So, back to the race... I was feeling a little less than stellar, there was ice on the ground, and I didn't have a running partner to put happy thoughts into my head. But I put on my headphones and decided to sprint and see how long it took me to burn out. I hit mile 1 around 08:30, which is really fast for me. I never saw mile 2 (hmmm, I'm starting to see a pattern...), but I did see a bunch of people crossing the river at the wrong footbridge. I remember thinking, "whatever jackass has to cheat on a 3.1 mile run, is a real tool".

Pretty soon I was running by myself wondering what the heck happened to mile 2. After awhile I knew that I was close to the finish line, but my time didn't make any sense for how fast I felt I was going. I finished in over 35 minutes and I was puzzled that my pace had slowed down so much after the 1st mile.Two explanations: 1) all of those people "cheating" were oncourse and I was the jackass going the wrong way, and/or 2) cocktails/beer/wine the night before a race is no good.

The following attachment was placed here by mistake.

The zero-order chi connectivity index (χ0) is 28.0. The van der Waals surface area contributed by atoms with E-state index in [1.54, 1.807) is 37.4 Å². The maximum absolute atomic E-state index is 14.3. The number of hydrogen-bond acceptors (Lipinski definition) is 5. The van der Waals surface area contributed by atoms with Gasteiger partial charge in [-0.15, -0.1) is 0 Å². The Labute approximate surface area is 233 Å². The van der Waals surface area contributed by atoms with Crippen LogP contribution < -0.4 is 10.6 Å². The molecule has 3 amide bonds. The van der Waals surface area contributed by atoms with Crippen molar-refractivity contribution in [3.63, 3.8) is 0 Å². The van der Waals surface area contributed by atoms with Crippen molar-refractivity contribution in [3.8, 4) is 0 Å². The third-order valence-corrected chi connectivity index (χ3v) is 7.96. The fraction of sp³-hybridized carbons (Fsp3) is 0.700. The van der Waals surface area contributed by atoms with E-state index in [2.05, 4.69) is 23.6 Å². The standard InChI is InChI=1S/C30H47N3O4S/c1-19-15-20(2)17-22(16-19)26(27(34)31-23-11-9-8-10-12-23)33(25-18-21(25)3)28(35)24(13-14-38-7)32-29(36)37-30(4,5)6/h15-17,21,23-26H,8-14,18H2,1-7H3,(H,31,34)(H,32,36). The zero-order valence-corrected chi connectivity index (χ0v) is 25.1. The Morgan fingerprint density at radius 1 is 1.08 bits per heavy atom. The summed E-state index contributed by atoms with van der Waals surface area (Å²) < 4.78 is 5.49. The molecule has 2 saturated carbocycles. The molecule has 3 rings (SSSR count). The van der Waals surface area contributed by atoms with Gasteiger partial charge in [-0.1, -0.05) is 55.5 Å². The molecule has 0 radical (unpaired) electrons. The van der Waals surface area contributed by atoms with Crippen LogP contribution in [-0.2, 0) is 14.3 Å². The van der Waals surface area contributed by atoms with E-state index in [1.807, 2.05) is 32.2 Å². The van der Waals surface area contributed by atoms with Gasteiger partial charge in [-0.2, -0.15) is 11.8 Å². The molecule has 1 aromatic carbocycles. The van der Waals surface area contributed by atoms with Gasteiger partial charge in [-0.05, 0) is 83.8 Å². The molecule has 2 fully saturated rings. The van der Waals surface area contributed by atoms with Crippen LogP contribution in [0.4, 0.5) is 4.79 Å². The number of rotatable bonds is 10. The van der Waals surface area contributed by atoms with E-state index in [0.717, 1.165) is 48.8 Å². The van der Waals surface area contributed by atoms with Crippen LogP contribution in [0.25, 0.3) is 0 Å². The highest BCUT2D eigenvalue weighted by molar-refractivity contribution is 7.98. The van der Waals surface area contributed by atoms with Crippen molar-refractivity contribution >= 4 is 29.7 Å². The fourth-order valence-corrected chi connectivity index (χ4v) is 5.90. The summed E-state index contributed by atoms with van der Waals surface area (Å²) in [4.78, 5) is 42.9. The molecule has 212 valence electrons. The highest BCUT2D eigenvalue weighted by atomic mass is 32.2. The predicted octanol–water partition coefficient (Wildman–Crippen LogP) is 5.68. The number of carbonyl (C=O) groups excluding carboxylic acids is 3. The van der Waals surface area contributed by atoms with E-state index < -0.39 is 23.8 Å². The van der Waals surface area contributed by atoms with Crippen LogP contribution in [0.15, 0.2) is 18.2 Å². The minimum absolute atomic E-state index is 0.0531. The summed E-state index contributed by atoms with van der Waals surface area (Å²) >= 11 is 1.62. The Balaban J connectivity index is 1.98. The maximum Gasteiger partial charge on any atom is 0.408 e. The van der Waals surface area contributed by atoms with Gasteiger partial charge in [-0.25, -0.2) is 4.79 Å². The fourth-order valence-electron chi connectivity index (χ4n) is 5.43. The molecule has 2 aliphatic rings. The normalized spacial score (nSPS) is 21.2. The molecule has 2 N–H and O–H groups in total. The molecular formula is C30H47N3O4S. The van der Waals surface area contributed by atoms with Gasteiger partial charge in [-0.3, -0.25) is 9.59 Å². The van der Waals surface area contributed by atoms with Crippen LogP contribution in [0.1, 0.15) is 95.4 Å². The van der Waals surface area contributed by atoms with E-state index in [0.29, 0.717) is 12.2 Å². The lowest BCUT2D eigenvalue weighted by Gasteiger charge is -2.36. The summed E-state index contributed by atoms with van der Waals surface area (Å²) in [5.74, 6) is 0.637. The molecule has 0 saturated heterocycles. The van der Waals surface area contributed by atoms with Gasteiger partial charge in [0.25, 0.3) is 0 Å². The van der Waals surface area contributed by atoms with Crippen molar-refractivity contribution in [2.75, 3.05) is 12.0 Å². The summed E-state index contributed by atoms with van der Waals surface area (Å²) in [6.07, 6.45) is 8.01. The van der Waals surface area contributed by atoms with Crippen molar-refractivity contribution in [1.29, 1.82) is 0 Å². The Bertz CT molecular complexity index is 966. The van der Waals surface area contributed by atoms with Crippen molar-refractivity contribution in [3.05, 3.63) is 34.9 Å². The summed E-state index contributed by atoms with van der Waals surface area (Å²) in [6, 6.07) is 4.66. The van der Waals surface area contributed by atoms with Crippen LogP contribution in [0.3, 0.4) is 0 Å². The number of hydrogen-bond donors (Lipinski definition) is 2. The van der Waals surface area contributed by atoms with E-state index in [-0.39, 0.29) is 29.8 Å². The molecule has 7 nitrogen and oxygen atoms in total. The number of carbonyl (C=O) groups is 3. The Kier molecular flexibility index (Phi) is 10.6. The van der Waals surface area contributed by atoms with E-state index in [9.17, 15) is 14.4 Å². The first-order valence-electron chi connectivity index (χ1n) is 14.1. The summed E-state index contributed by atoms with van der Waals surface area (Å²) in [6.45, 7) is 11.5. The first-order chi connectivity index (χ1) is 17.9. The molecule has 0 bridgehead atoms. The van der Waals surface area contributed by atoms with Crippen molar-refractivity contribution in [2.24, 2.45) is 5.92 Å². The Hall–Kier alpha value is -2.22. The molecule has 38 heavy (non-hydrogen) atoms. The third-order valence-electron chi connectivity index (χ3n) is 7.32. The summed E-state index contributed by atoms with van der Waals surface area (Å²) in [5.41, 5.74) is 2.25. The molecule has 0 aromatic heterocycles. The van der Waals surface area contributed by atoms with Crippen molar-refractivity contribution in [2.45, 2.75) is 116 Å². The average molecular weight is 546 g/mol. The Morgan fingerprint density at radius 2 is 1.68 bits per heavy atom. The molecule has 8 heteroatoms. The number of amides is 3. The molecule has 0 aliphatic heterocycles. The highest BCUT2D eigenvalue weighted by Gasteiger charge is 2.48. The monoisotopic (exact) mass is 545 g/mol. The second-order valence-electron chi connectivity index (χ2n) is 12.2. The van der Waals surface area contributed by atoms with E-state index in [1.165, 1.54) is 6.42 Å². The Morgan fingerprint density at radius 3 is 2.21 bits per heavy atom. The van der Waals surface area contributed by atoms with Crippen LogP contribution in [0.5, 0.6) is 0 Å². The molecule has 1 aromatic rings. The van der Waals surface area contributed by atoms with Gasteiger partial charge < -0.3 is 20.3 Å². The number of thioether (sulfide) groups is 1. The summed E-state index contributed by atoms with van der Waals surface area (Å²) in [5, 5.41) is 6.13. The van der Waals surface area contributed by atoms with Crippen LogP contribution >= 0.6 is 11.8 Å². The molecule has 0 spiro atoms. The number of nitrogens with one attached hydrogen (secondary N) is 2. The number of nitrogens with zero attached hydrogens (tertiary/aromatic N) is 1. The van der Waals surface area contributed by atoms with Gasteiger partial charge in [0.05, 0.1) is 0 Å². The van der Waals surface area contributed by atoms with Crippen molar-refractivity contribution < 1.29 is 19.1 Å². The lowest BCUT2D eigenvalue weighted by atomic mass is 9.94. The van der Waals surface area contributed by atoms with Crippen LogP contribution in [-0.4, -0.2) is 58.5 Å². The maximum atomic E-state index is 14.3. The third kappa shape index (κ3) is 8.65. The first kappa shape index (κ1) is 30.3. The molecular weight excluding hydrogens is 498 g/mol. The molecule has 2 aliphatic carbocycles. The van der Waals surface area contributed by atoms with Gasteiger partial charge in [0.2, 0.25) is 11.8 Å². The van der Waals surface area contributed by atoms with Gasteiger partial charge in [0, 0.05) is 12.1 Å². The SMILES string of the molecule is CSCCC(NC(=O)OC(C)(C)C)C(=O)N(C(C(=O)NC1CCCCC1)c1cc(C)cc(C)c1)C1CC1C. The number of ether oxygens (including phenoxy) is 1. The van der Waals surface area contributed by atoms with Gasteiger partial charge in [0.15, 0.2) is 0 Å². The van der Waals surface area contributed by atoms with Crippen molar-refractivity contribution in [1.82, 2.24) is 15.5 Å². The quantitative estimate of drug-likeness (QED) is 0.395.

Races for the Roses 5K


The morning of the race was perfect weather, although a somewhat early start. Brian & Nadine picked me up at 6am and then we headed to the Convention Center. Due to the parking lot clusterfuck, we were glad we left early. We had time to stretch, check in outerlayers, and watch the half-marathoners take off.

Our race started at 7:30, but i ttook almost a full minute to get through the start line. We began at a fast pace and enjoyed the downhill to the Broadway Bridge. The rest of the course was mostly flat and we were happy for that. Nadine was awesome and slowed her pace down to run with me. Although she did push me to kick it up a notch and gave me some help working on my breathing, stride, etc. The volunteers were awesome and there were even 2 aid stations on the 5k course! My favorite part was the turnaround point on Front Avenue with the radio station blaring music and the enthusiastic volunteer (bum?) shouting and high-fiving all of the runners. Great motivator to keep going.

I became a bit concerned when we were getting close to the Steel Bridge and I had yet to see a "mile 2" sign. I guess I must have just missed it. The inline to get over the bridge was a total bitch, but Nadine encouraged me to keep running and reminded me of the downhill relax time coming up. Before I knew it we were rounding the last corner and sprinting to the finish line. Everyone got a rose and a medal for finishing, which was a nice touch. And the food spread was fabulous!